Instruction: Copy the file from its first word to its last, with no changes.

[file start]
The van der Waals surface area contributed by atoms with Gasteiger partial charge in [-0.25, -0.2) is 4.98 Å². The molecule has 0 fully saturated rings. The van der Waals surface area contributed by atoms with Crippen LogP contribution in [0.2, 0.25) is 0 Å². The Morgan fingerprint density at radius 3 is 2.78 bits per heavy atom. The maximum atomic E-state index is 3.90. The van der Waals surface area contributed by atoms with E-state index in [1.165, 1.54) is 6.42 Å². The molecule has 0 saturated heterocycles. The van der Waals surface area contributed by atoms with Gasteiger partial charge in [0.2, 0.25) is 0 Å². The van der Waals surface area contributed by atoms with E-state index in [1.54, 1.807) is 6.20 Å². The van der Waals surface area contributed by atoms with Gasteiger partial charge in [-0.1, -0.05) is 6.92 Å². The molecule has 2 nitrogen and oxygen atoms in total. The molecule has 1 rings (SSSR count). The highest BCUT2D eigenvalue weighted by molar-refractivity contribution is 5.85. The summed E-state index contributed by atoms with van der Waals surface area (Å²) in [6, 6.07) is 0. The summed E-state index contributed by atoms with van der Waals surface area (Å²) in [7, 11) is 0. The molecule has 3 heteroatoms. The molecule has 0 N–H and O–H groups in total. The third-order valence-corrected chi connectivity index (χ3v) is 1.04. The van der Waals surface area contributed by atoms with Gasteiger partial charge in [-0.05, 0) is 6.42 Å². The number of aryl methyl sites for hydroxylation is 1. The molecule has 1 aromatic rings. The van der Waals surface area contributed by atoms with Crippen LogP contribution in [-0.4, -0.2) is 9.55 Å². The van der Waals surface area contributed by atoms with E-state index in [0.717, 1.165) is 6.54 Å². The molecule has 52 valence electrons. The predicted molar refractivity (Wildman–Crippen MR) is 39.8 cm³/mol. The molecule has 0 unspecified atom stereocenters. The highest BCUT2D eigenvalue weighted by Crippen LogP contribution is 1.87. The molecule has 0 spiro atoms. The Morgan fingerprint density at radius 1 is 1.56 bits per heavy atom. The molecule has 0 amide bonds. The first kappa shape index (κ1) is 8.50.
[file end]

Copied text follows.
The van der Waals surface area contributed by atoms with Gasteiger partial charge in [-0.25, -0.2) is 4.98 Å². The molecule has 0 fully saturated rings. The van der Waals surface area contributed by atoms with Crippen LogP contribution in [0.2, 0.25) is 0 Å². The Morgan fingerprint density at radius 3 is 2.78 bits per heavy atom. The maximum atomic E-state index is 3.90. The van der Waals surface area contributed by atoms with E-state index in [1.165, 1.54) is 6.42 Å². The molecule has 0 saturated heterocycles. The van der Waals surface area contributed by atoms with Gasteiger partial charge in [0.2, 0.25) is 0 Å². The van der Waals surface area contributed by atoms with E-state index in [1.54, 1.807) is 6.20 Å². The van der Waals surface area contributed by atoms with Gasteiger partial charge in [-0.1, -0.05) is 6.92 Å². The molecule has 2 nitrogen and oxygen atoms in total. The molecule has 1 rings (SSSR count). The highest BCUT2D eigenvalue weighted by molar-refractivity contribution is 5.85. The summed E-state index contributed by atoms with van der Waals surface area (Å²) in [6, 6.07) is 0. The summed E-state index contributed by atoms with van der Waals surface area (Å²) in [7, 11) is 0. The molecule has 3 heteroatoms. The molecule has 0 N–H and O–H groups in total. The third-order valence-corrected chi connectivity index (χ3v) is 1.04. The van der Waals surface area contributed by atoms with Gasteiger partial charge in [-0.05, 0) is 6.42 Å². The number of aryl methyl sites for hydroxylation is 1. The molecule has 1 aromatic rings. The van der Waals surface area contributed by atoms with Crippen LogP contribution in [-0.4, -0.2) is 9.55 Å². The van der Waals surface area contributed by atoms with E-state index in [0.717, 1.165) is 6.54 Å². The molecule has 52 valence electrons. The predicted molar refractivity (Wildman–Crippen MR) is 39.8 cm³/mol. The molecule has 0 unspecified atom stereocenters. The highest BCUT2D eigenvalue weighted by Crippen LogP contribution is 1.87. The molecule has 0 spiro atoms. The Morgan fingerprint density at radius 1 is 1.56 bits per heavy atom. The molecule has 0 amide bonds. The first kappa shape index (κ1) is 8.50.